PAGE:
It is time their real motives were exposed.

Simon Clark - Formerly The Cynical Libertarian said...

No need to apologise, I'm flattered at the attention!

I don't disagree that the motives of at least the vast majority of politicians are far from benevolent. Whilst I can see the logic and plausability of your idea, I think past evidence suggests something a little different.

What you seem to suggest is that politicians are rather like the rapist who snatches some young girl and keeps her locked up in his basement and tortures her and makes her do his bidding. As attractive (unattractive?) as this is, I'm not sure how true it is.

I might submit, as evidence, various dictatorial regimes around the world: Nazi Germany, the USSR, Cuba, China, North Korea and so on. In these countries we have not seen the kid of sweeking nanny-statism that has taken place in Britain, Europe and, to a lesser extent, the United States. The only exception I can think of might be Nazi Germany where they encouraged people not to smoke and so on, but I don't think they ever banned anything like that. The regimes in these countries have secured (or did secure) their grip on power by prohibiting a few important things: guns, free speech, free democracy, free enterprise and so on.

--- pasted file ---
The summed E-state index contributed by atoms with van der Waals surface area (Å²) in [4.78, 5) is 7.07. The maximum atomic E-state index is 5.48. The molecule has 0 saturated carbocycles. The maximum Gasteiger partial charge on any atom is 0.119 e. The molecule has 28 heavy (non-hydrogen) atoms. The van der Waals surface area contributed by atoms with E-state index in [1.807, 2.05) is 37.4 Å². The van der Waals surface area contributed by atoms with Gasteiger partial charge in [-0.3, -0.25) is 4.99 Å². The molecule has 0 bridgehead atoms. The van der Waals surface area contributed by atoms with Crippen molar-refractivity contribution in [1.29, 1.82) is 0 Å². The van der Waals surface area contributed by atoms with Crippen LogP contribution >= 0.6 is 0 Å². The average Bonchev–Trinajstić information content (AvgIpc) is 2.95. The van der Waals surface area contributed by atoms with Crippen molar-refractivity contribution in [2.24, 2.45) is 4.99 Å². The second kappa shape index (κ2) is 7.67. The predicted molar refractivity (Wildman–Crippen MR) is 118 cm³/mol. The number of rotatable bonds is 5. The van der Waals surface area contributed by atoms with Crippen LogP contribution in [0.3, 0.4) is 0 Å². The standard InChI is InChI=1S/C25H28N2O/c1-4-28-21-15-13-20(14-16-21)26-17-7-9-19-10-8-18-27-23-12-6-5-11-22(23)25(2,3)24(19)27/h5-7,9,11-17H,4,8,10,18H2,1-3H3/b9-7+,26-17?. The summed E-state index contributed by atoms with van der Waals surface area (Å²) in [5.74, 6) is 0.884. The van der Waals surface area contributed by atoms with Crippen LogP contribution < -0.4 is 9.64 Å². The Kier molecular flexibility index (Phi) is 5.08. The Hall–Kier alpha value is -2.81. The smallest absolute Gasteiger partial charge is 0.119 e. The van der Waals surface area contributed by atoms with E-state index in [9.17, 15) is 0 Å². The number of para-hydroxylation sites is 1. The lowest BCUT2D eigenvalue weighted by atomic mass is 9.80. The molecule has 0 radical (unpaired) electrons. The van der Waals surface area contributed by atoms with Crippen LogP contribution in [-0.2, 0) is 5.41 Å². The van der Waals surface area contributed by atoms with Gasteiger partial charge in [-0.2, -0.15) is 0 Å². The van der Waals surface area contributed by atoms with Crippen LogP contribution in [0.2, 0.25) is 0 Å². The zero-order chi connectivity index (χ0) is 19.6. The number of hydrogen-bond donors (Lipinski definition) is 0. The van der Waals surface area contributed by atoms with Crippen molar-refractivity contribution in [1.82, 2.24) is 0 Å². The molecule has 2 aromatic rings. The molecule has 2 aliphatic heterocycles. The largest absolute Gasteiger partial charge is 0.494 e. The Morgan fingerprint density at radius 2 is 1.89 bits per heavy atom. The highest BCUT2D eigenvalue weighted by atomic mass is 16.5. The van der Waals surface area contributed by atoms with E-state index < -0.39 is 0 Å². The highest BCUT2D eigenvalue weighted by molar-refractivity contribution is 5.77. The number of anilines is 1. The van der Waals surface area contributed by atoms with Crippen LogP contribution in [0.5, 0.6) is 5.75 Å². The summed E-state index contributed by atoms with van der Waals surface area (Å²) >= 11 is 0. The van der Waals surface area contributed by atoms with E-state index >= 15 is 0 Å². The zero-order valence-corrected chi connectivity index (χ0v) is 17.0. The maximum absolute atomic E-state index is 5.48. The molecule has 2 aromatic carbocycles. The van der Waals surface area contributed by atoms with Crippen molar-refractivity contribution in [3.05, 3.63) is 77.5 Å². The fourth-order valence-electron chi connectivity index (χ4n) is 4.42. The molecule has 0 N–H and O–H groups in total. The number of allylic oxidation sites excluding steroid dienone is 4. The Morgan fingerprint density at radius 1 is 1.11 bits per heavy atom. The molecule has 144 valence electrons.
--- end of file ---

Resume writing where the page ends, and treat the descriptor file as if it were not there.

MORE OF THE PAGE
If they had been addicted to banning things in and of itself, this would not have happened. Certainly they had the ability to ban whatever they liked. I would suggest that they were in fact addicted to power and status, rather than to prohibition per se.

Now, that's not to say that today in Britain we simply have a different sort of politicians with different motives, but it makes it at least a little less likely.

What I think has happened is that the 20th century has been so full of overt authoritarianism of the German and Russian style, that has been so universally branded has evil, that it is, at least in the west, no longer effective. Shutting down democracy is not an option becuase it has become valued above all else. In this way, politicians cannot guarantee themselves power they must actually get elected and, once elected, gain the maximiun power to satisfy their wants, which are the same as previous dictators: power and status. To do this they must engage in expansionist politics and inexorably fatten government.

So what I am trying to say is simply that I think they are addicted more to power than to prohibition, which is really not much of a difference.

Fabian Tassano said...

Thanks for your comments. I've responded in the post.